Moloka’i by Alan Brennert
I would have never, ever picked up this book based on the cover. Pretty flowers and pretty girl staring pensively off into the distance? I would assume that it was some bad romance set in the steamy, flower-filled mountains of Hawaii. You know, American GI meets native, lovely, Hawaiian girl, and then so many obstacles stand in their way! No thank you.
As this book was assigned to a book group I joined in order to push myself to meet people in Austin, I had to give it a shot…and I’m glad I did! This historical fiction novel follows leprosy patient Rachel Kalama from her childhood in the last days of the Kingdom of Hawaii to old age in the 1960′s. Leprosy patients in Hawaii (of which there were quite a few, apparently) were shipped off to another island, and pretty much left to run their own lives with help from a few government and religious agencies. Rachel sees it all: families broken by the diagnosis, bodies turning on themselves, the stress brought to those who are there to help, and moments of unexpected joy.
Really, this was a very solid novel, with a fascinating history. I gotta say, if I ever manage to get to Hawaii, I may be putting visiting Moloka’i on the to-do list.
God’s Harvard: A Christian College on a Mission to Save America by Hanna Rosin
Hanna Rosin, of the Slate XX podcast fame, decided to really get behind the scenes at Patrick Henry College, a small university that aims to put evangelical Christians at the forefront of American politics. The kids who go there are often extremely sheltered (so many home schoolers) and naive, but also are idealistic, focused and sure that they will be able to change the USA to fit more neatly into their ideals.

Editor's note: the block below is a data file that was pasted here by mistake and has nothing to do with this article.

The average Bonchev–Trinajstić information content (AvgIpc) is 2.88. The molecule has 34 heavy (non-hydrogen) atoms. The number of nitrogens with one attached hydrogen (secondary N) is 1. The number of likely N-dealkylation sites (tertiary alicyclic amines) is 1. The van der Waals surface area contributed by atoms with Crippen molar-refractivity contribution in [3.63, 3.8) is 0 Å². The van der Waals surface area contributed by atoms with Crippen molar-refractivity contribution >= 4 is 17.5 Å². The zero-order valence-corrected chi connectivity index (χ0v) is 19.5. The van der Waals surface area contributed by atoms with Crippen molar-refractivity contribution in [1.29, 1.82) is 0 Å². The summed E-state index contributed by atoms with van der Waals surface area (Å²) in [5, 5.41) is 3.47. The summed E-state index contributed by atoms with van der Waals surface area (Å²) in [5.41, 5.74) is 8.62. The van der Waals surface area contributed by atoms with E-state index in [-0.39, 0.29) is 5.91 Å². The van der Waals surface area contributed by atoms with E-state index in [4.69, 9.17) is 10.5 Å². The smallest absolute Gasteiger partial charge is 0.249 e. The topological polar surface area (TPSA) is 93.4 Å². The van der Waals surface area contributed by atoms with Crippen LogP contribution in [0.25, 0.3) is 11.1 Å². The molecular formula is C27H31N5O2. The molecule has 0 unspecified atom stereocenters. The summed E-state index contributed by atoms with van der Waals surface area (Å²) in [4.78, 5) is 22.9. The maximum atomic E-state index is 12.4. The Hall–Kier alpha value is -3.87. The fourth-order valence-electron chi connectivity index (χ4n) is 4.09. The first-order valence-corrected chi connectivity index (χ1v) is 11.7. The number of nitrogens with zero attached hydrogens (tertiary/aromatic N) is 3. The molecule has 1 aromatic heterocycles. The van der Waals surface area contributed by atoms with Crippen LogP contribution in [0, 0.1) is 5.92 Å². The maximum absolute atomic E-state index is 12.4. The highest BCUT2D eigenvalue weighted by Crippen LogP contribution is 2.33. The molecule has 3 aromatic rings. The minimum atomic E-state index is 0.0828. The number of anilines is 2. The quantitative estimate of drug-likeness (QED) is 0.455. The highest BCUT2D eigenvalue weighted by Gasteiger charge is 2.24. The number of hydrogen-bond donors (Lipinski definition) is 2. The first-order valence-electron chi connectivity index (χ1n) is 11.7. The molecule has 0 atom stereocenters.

Rosin really took the time to get to know many of the students, which makes them so much more likable and interesting than they would be if they were just outlines. Many of the girls she talks to struggle with reconciling the requirement that they be perfect wives and mothers with the political training they’re receiving. Boys wonder how much difference they can actually make. Kids break the rules. Kids feel incredibly guilty. Teachers strain against intense regulations. The zealous founder tries to rule with an iron fist. Believe me, this small college holds enough drama to fuel a few soap operas.
This is a side of America that I don’t generally have too much personal contact with, by choice. However, having an understanding of this fairly large subset of the country is important, especially now as social issues that were settled years ago are being re-opened at the behest of the religious right (birth control, anyone?). There is power to be grabbed, and these extremely focused kids at Patrick Henry College are going for it.